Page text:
Although the dominant theme of pharmacologist Hugo Shulz and Dr Rudolf Arndt's work is centered on poisons and toxins, the physiologic responses are somewhat consistent when looking at physical stresses to the body as well as chemical ones.
Doing deep tissue work on yourself slowly and gently using leverage, gravity, and torque is more effective than using force.
So Jeff and Carolyn talked and decided to send Elliot a link for the now twice revised manual for the Alexander Method of SMR Clinic. Here is his response:
You are most welcome, Elliot. It was and is our pleasure to assist you.
When we learn we have helped someone as much as we did Elliot we will bend over backward to serve them. Learn what the Alexander Method of SMR can do for your self-care efforts by clicking here to access our online education. Better yet, click here to see our workshop schedule and sign up for a hands-on class.
We wish you well in your efforts taking care of yourself. If you have any questions for us, we are here to serve you.
Had a few clients ask about our upcoming release of the "Marching Corpse" stretch and how to perform it in combination with the Supported Corpse stretch. So here is a quickie vid demonstrating how to mix the two stretches together to provide greater relief from hip & lower back discomfort.
Self-myofascial release has existed as long as people and animals have rubbed their bodies against something to scratch an itch or relax a muscle. Jeff & Carolyn Alexander began exploring the tools and concepts available to recover following intense workouts or competitive events around 2001. What they found was a collection of techniques loosely linked together around using a foam roller, tennis ball, golf ball, and frozen water bottle with little or no real guidance other than to "roll around to find the sore spots."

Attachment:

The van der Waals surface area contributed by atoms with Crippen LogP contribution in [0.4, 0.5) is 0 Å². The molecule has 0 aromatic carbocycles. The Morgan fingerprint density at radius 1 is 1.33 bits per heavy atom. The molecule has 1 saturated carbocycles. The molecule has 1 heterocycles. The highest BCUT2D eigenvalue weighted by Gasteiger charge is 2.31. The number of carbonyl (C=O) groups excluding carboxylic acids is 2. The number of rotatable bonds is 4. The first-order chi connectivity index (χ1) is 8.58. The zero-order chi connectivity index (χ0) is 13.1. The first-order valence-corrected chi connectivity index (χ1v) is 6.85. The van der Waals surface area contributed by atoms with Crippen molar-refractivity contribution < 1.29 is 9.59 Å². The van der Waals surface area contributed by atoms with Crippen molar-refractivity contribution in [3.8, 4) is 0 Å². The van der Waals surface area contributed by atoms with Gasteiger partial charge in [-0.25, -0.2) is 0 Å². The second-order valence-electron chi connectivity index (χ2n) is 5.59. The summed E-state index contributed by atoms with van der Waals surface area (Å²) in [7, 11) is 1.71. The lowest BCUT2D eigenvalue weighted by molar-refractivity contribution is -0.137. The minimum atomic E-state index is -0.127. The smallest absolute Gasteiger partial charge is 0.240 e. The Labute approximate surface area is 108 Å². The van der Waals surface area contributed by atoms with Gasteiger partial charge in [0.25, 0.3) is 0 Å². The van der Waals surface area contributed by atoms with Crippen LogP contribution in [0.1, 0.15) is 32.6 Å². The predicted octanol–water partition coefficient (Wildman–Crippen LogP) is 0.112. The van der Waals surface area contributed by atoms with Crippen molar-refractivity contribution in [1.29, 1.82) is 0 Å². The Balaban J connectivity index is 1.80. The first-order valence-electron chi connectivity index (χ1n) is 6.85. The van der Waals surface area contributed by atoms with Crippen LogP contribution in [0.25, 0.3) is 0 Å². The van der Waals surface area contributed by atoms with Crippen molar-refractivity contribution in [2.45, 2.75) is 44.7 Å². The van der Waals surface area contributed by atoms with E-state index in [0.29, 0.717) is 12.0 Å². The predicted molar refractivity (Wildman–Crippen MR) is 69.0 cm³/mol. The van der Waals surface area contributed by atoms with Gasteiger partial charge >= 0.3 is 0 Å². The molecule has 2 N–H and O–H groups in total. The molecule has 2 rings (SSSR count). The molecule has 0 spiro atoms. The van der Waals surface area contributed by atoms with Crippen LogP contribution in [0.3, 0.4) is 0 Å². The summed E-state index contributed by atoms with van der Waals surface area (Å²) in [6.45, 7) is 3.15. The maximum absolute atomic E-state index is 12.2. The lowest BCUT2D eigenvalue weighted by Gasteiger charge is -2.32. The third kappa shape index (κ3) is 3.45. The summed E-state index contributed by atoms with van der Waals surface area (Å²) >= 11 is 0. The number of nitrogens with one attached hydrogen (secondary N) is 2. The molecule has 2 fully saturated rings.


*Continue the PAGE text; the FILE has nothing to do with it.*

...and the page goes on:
Over the course of 5-6 years Jeff and Carolyn searched for classes, tools, and experimented with themselves and their clients until they had the beginnings of a logical, step-by-step program that anyone could pick up and use to help take care of their own muscles. This system has evolved over the last 6 years to become an approved educational course for trainers to maintain their professional credential as well as a starting point for many coaches to use when teaching their clients about their own anatomy and how to manage the normal aches and pains that come from daily life as well as pushing one's body to it's physical limits.
The Alexander Method of SMR is a system of self-care that you can see (and feel) immediate results from when dealing with a muscular dysfunction. You do not need to learn complex anatomical terms or physiological systems to understand how to do the techniques, as the system is a simplified step-by-step approach to understanding how you can move better by practicing certain specific techniques each day. We start with the most important muscles and groups of muscles that lock up your hips, knees, and shoulders when they don't work right. Once you begin to understand how these three key areas can be addressed (and how helpful it can be when you work on them regularly) we help you address the other key areas to improve or maintain your quality of movements so you can enjoy your day and your activities.
Here is Jeff at the beginning of a SMR Clinic in Southern California describing why the Alexander Method was developed:
"Thank you for the add Mr. Jeff Alexander. As you can tell from all my pics of SMR at CrossFit FTF, I am a HUGE fan. Thank you for your products. I'm honored that you choose to use my pic for your cover page as well. Thank you for all you do."
Matt, your supportive feedback and commitment to continual improvement are the reasons we do what we do. You keep up the good work, and we'll keep trying to help you get there!
Matt put this picture up, and Jeff made it his cover image:
Post your SMR-related pics on Jeff's wall or the SMR FaceBook page. If we like it we might repost it to remind others to make SMR a regular part of their day. You'll move better and get faster results through your efforts by practicing the techniques regularly. Good luck!